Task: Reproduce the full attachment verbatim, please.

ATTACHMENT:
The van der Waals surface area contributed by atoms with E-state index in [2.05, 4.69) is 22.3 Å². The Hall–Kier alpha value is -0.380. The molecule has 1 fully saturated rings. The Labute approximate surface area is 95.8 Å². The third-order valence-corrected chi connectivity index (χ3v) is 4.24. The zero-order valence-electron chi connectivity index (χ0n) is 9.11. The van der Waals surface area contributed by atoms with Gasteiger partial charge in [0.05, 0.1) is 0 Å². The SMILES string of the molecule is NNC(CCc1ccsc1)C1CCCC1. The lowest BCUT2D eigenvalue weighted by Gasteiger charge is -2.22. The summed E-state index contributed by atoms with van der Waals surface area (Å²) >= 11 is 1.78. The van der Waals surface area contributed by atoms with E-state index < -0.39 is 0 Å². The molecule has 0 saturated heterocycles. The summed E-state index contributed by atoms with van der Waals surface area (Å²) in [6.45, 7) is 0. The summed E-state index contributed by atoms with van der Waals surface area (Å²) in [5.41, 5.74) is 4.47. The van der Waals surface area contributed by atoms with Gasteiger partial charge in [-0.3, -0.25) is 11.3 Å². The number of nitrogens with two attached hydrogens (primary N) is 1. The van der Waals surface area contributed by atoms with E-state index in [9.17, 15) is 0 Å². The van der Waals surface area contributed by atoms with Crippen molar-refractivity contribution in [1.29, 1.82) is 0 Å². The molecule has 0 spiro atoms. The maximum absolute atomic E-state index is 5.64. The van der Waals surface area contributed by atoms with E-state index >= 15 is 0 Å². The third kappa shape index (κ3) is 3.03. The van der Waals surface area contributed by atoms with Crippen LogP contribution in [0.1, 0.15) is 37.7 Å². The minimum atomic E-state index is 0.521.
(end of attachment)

The van der Waals surface area contributed by atoms with E-state index in [2.05, 4.69) is 22.3 Å². The Hall–Kier alpha value is -0.380. The molecule has 1 fully saturated rings. The Labute approximate surface area is 95.8 Å². The third-order valence-corrected chi connectivity index (χ3v) is 4.24. The zero-order valence-electron chi connectivity index (χ0n) is 9.11. The van der Waals surface area contributed by atoms with Gasteiger partial charge in [0.05, 0.1) is 0 Å². The SMILES string of the molecule is NNC(CCc1ccsc1)C1CCCC1. The lowest BCUT2D eigenvalue weighted by Gasteiger charge is -2.22. The summed E-state index contributed by atoms with van der Waals surface area (Å²) >= 11 is 1.78. The van der Waals surface area contributed by atoms with E-state index < -0.39 is 0 Å². The molecule has 0 saturated heterocycles. The summed E-state index contributed by atoms with van der Waals surface area (Å²) in [6.45, 7) is 0. The summed E-state index contributed by atoms with van der Waals surface area (Å²) in [5.41, 5.74) is 4.47. The van der Waals surface area contributed by atoms with Gasteiger partial charge in [-0.3, -0.25) is 11.3 Å². The number of nitrogens with two attached hydrogens (primary N) is 1. The van der Waals surface area contributed by atoms with E-state index in [9.17, 15) is 0 Å². The van der Waals surface area contributed by atoms with Crippen molar-refractivity contribution in [1.29, 1.82) is 0 Å². The molecule has 0 spiro atoms. The maximum absolute atomic E-state index is 5.64. The van der Waals surface area contributed by atoms with E-state index >= 15 is 0 Å². The third kappa shape index (κ3) is 3.03. The van der Waals surface area contributed by atoms with Crippen LogP contribution in [0.1, 0.15) is 37.7 Å². The minimum atomic E-state index is 0.521.